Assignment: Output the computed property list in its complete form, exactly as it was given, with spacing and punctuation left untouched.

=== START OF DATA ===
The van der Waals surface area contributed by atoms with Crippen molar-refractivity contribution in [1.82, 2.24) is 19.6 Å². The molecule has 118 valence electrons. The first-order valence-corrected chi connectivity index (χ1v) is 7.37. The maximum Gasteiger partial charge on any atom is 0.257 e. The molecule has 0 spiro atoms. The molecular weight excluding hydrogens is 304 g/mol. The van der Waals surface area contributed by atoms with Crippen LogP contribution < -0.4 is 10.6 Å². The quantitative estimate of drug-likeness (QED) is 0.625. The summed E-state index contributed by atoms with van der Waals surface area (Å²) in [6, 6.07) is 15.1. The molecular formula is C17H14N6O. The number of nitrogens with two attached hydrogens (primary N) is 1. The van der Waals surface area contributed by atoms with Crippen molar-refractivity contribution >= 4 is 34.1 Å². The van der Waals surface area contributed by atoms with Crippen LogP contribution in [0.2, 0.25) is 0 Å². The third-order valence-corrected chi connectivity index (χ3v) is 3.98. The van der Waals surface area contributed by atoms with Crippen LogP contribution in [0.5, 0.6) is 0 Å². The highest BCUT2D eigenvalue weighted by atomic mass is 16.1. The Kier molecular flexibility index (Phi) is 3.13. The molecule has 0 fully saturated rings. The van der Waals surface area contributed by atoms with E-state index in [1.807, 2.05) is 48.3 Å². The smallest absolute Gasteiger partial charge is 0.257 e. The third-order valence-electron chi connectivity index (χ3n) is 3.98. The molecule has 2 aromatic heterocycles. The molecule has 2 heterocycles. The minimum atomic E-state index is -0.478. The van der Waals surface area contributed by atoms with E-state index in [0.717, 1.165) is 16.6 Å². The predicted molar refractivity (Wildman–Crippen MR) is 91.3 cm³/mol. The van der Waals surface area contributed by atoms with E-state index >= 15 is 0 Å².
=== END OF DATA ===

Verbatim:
The van der Waals surface area contributed by atoms with Crippen molar-refractivity contribution in [1.82, 2.24) is 19.6 Å². The molecule has 118 valence electrons. The first-order valence-corrected chi connectivity index (χ1v) is 7.37. The maximum Gasteiger partial charge on any atom is 0.257 e. The molecule has 0 spiro atoms. The molecular weight excluding hydrogens is 304 g/mol. The van der Waals surface area contributed by atoms with Crippen LogP contribution < -0.4 is 10.6 Å². The quantitative estimate of drug-likeness (QED) is 0.625. The summed E-state index contributed by atoms with van der Waals surface area (Å²) in [6, 6.07) is 15.1. The molecular formula is C17H14N6O. The number of nitrogens with two attached hydrogens (primary N) is 1. The van der Waals surface area contributed by atoms with Crippen molar-refractivity contribution >= 4 is 34.1 Å². The van der Waals surface area contributed by atoms with Crippen LogP contribution in [0.2, 0.25) is 0 Å². The third-order valence-corrected chi connectivity index (χ3v) is 3.98. The van der Waals surface area contributed by atoms with Crippen LogP contribution in [0.5, 0.6) is 0 Å². The highest BCUT2D eigenvalue weighted by atomic mass is 16.1. The Kier molecular flexibility index (Phi) is 3.13. The molecule has 0 fully saturated rings. The van der Waals surface area contributed by atoms with E-state index in [1.807, 2.05) is 48.3 Å². The smallest absolute Gasteiger partial charge is 0.257 e. The third-order valence-electron chi connectivity index (χ3n) is 3.98. The molecule has 2 aromatic heterocycles. The molecule has 2 heterocycles. The minimum atomic E-state index is -0.478. The van der Waals surface area contributed by atoms with E-state index in [0.717, 1.165) is 16.6 Å². The predicted molar refractivity (Wildman–Crippen MR) is 91.3 cm³/mol. The van der Waals surface area contributed by atoms with E-state index >= 15 is 0 Å².